Actor Will Ferrell was at the Seahawks game and I snapped the shot below of him. Not only that, but when I was at the EMP Museum, there’s a sign that says, “Needs more cowbell.”
Last time here, I set up a time lapse in the end zone (CLICK HERE TO VIEW). It was a very overcast weekend in November of 2011 and by the end of the game it was dark; so this time I did another time lapse in the end zone as well as ones from the two different corner shots and another from the sideline. Here's a combination look at three of the different views. All four can be seen on my YouTube page, as well as the world's largest sports time lapse collection (

UP NEXT: New England at NY Jets
This will be my third Patriots game this year and sadly still haven’t got one of their home games since 2009 (it’s one of the elusive six venues I haven’t done a time lapse at yet). I’m getting into NYC Friday morning and plan on getting shots of two presidential grave sites (Teddy Roosevelt and Ulysses S. Grant) to add to my collection as well as visit the 9/11 Memorial since the Freedom Tower is now complete.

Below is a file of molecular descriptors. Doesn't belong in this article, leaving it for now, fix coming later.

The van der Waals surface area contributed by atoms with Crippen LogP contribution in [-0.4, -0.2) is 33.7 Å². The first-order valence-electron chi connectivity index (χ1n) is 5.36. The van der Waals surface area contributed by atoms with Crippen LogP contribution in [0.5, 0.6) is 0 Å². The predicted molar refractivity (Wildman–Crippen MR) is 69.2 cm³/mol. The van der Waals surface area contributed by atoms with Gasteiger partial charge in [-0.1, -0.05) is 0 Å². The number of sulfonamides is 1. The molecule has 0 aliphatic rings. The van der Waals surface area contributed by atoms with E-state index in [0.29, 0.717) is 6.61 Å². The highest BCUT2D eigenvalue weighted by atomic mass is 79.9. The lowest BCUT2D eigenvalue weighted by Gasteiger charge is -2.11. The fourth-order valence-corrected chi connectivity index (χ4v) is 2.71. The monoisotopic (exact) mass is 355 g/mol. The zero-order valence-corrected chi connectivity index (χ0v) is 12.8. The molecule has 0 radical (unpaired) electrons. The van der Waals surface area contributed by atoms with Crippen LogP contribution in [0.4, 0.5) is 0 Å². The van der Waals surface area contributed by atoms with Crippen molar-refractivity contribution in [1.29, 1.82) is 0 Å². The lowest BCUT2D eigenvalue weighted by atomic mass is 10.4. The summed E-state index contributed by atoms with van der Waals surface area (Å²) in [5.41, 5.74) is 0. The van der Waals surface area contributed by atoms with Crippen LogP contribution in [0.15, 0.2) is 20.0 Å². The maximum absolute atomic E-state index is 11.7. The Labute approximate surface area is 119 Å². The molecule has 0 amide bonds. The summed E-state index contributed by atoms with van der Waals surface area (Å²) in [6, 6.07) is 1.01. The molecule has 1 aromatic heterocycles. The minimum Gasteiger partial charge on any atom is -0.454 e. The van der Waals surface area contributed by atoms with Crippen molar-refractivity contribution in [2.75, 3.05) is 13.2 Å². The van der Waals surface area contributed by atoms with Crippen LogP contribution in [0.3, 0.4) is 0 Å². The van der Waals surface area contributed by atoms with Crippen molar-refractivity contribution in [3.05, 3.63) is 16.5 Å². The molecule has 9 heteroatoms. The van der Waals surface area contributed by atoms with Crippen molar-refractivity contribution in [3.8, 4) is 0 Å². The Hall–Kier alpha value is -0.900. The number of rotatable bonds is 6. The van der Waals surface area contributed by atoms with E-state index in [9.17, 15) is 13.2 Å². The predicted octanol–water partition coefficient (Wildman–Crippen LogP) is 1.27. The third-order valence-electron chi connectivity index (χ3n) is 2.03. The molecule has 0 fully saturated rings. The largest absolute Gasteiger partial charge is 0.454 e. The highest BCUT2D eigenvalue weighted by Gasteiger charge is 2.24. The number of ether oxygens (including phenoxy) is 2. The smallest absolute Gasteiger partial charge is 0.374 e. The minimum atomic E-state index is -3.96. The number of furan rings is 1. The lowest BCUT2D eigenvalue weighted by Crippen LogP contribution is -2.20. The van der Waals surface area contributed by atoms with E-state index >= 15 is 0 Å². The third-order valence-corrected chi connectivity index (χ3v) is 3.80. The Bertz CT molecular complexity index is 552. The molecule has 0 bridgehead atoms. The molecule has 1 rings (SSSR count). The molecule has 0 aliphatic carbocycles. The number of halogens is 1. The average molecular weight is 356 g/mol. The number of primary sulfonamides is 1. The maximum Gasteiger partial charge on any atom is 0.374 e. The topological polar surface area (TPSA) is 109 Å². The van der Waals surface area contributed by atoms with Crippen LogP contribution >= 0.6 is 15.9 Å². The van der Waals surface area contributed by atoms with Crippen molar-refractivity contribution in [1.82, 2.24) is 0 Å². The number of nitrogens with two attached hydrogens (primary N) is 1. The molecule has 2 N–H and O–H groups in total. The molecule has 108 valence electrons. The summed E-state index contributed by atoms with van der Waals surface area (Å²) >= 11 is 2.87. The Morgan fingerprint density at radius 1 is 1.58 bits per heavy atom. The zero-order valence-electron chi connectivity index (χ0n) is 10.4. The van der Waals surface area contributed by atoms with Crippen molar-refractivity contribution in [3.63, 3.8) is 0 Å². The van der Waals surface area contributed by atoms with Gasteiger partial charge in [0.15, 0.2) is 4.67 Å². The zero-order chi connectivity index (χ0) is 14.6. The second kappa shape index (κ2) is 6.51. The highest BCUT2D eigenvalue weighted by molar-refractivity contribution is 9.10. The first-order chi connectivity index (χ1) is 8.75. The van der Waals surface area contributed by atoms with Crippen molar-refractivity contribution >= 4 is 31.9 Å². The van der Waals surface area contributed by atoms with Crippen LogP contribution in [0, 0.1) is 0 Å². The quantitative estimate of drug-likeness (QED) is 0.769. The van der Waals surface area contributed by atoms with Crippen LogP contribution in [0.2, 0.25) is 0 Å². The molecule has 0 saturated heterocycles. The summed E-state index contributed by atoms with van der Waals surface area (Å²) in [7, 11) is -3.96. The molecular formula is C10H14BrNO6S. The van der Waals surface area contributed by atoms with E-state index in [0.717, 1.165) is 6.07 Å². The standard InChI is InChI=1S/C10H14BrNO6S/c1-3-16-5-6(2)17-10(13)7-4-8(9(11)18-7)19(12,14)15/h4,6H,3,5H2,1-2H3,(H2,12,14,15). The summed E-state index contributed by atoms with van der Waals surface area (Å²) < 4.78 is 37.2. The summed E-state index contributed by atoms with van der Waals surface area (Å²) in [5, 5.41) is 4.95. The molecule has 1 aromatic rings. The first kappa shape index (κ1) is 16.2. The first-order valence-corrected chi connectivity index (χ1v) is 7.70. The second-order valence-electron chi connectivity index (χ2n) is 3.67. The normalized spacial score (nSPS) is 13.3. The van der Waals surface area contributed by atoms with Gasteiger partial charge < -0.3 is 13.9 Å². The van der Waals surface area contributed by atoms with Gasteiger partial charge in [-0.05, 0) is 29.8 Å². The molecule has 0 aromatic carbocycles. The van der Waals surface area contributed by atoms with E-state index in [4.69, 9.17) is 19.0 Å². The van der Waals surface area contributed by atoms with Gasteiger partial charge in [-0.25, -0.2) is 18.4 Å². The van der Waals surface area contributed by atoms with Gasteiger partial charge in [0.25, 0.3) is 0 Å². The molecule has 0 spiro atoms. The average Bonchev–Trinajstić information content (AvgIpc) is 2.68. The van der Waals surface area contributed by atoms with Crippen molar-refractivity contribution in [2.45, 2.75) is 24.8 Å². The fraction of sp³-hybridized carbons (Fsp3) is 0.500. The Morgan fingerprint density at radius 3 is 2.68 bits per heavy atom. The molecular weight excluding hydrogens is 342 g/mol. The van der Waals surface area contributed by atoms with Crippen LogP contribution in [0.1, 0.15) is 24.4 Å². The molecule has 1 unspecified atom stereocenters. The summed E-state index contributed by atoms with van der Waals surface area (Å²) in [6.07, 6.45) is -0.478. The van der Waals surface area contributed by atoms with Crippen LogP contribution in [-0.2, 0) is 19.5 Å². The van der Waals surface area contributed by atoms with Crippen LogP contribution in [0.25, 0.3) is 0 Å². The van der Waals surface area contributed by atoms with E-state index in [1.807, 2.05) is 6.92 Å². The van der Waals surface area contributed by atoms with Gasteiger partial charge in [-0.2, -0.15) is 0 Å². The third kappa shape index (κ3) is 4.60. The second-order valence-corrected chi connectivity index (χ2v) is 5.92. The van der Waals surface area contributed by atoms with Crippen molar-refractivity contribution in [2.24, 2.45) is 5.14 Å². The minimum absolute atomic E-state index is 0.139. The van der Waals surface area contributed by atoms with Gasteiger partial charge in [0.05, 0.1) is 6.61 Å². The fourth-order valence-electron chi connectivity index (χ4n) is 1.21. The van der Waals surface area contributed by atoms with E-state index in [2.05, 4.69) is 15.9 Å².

Here’s a collection of my top shots from Seattle.